Sir Peter Gluckman, the Prime Minister’s Chief Science Advisor, discuses the history and future of government research funding in latest blog post.
An excerpt (read in full here):
Why do governments support research? The evolving role of the State
Recently, the New Zealand Government published the National Statement of Science Investment (NSSI). This statement heralds a number of important changes particularly in the system of allocating public funding for science that hold considerable promise for science making a greater contribution to New Zealand and to New Zealand’s capacity to make a greater impact globally. However the ultimate impact will depend on subsequent funding decisions. Like ours, science systems in many countries are undergoing change for a number of reasons and it is worth reflecting on some of the drivers of this transition.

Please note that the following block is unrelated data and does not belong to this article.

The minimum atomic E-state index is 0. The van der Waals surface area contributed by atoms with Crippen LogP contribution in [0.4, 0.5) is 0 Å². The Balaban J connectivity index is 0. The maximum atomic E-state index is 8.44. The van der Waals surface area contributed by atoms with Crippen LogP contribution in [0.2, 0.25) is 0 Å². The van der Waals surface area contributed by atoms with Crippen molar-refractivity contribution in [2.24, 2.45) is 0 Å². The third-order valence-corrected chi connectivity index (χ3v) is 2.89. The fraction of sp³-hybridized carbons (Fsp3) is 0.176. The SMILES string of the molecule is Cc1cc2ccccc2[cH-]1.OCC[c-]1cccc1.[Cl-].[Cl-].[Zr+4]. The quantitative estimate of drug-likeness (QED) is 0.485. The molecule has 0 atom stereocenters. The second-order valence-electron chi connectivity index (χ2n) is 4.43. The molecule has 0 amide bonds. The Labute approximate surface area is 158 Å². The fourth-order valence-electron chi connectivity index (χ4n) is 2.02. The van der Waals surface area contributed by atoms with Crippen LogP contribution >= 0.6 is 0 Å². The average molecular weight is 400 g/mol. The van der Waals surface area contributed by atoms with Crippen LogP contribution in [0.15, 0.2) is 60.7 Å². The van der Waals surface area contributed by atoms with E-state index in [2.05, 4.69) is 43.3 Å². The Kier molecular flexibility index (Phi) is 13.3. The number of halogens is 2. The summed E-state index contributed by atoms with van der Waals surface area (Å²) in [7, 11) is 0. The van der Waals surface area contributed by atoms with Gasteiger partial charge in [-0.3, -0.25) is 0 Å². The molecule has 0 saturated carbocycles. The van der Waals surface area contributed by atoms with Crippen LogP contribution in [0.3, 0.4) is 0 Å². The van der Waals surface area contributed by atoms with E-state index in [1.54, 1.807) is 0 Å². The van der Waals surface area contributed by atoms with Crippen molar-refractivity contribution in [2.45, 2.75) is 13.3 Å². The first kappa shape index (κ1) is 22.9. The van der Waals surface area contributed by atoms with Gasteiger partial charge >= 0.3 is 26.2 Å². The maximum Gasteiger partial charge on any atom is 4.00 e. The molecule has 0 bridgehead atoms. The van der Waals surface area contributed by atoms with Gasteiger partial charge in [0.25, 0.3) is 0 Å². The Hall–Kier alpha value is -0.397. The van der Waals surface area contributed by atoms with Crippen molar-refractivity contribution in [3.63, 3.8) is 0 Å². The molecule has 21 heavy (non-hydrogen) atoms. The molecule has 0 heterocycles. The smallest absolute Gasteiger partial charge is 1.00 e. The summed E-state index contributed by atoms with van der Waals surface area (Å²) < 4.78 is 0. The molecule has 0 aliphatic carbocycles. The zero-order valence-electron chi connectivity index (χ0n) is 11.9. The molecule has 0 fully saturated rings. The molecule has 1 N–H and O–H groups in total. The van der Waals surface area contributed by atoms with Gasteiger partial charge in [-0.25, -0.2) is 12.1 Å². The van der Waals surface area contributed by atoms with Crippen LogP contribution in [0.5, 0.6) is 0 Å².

Perhaps the most contentious questions in developing public policy for science and innovation systems are how they should be funded, on what basis and how much? The answers to these questions might seem self-evident but are caught up with the much deeper question of what are the core objectives of public investments in science. If we examine the recent global history of state funded science and innovation, it becomes apparent that the answers to these questions have changed over time and will continue to adapt and evolve.